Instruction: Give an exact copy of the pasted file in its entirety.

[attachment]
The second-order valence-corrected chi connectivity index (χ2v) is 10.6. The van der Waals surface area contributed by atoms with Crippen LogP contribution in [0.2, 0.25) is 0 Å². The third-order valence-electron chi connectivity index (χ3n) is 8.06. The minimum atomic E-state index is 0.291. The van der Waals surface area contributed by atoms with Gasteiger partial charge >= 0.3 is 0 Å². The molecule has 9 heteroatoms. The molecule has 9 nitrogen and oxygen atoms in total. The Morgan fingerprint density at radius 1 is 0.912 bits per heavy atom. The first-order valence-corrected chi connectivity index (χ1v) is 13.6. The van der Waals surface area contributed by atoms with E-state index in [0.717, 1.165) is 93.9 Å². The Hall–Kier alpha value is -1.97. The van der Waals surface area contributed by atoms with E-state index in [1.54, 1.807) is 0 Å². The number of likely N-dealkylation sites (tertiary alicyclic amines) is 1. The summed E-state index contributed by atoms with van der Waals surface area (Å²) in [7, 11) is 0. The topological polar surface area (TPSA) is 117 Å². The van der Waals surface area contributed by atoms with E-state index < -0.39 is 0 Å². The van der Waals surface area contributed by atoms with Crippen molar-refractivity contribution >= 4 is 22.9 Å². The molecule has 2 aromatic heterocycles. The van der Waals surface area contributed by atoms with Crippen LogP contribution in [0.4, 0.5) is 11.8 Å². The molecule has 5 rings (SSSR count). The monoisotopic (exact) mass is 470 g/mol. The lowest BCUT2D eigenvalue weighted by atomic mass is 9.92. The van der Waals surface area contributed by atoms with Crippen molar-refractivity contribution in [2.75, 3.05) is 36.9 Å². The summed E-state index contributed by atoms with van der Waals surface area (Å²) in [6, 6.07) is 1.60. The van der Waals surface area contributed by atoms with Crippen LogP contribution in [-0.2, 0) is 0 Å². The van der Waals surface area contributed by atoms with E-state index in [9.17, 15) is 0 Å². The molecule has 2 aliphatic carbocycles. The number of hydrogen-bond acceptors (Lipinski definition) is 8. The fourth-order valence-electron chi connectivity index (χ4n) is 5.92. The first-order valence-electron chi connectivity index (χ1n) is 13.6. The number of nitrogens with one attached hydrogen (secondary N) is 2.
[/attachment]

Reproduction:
The second-order valence-corrected chi connectivity index (χ2v) is 10.6. The van der Waals surface area contributed by atoms with Crippen LogP contribution in [0.2, 0.25) is 0 Å². The third-order valence-electron chi connectivity index (χ3n) is 8.06. The minimum atomic E-state index is 0.291. The van der Waals surface area contributed by atoms with Gasteiger partial charge >= 0.3 is 0 Å². The molecule has 9 heteroatoms. The molecule has 9 nitrogen and oxygen atoms in total. The Morgan fingerprint density at radius 1 is 0.912 bits per heavy atom. The first-order valence-corrected chi connectivity index (χ1v) is 13.6. The van der Waals surface area contributed by atoms with E-state index in [0.717, 1.165) is 93.9 Å². The Hall–Kier alpha value is -1.97. The van der Waals surface area contributed by atoms with E-state index in [1.54, 1.807) is 0 Å². The number of likely N-dealkylation sites (tertiary alicyclic amines) is 1. The summed E-state index contributed by atoms with van der Waals surface area (Å²) in [7, 11) is 0. The topological polar surface area (TPSA) is 117 Å². The van der Waals surface area contributed by atoms with E-state index < -0.39 is 0 Å². The van der Waals surface area contributed by atoms with Crippen molar-refractivity contribution >= 4 is 22.9 Å². The molecule has 2 aromatic heterocycles. The van der Waals surface area contributed by atoms with Crippen LogP contribution in [0.4, 0.5) is 11.8 Å². The molecule has 5 rings (SSSR count). The monoisotopic (exact) mass is 470 g/mol. The lowest BCUT2D eigenvalue weighted by atomic mass is 9.92. The van der Waals surface area contributed by atoms with Crippen molar-refractivity contribution in [2.75, 3.05) is 36.9 Å². The summed E-state index contributed by atoms with van der Waals surface area (Å²) in [6, 6.07) is 1.60. The van der Waals surface area contributed by atoms with Crippen LogP contribution in [-0.2, 0) is 0 Å². The van der Waals surface area contributed by atoms with E-state index in [9.17, 15) is 0 Å². The molecule has 2 aliphatic carbocycles. The number of hydrogen-bond acceptors (Lipinski definition) is 8. The fourth-order valence-electron chi connectivity index (χ4n) is 5.92. The first-order valence-electron chi connectivity index (χ1n) is 13.6. The number of nitrogens with one attached hydrogen (secondary N) is 2.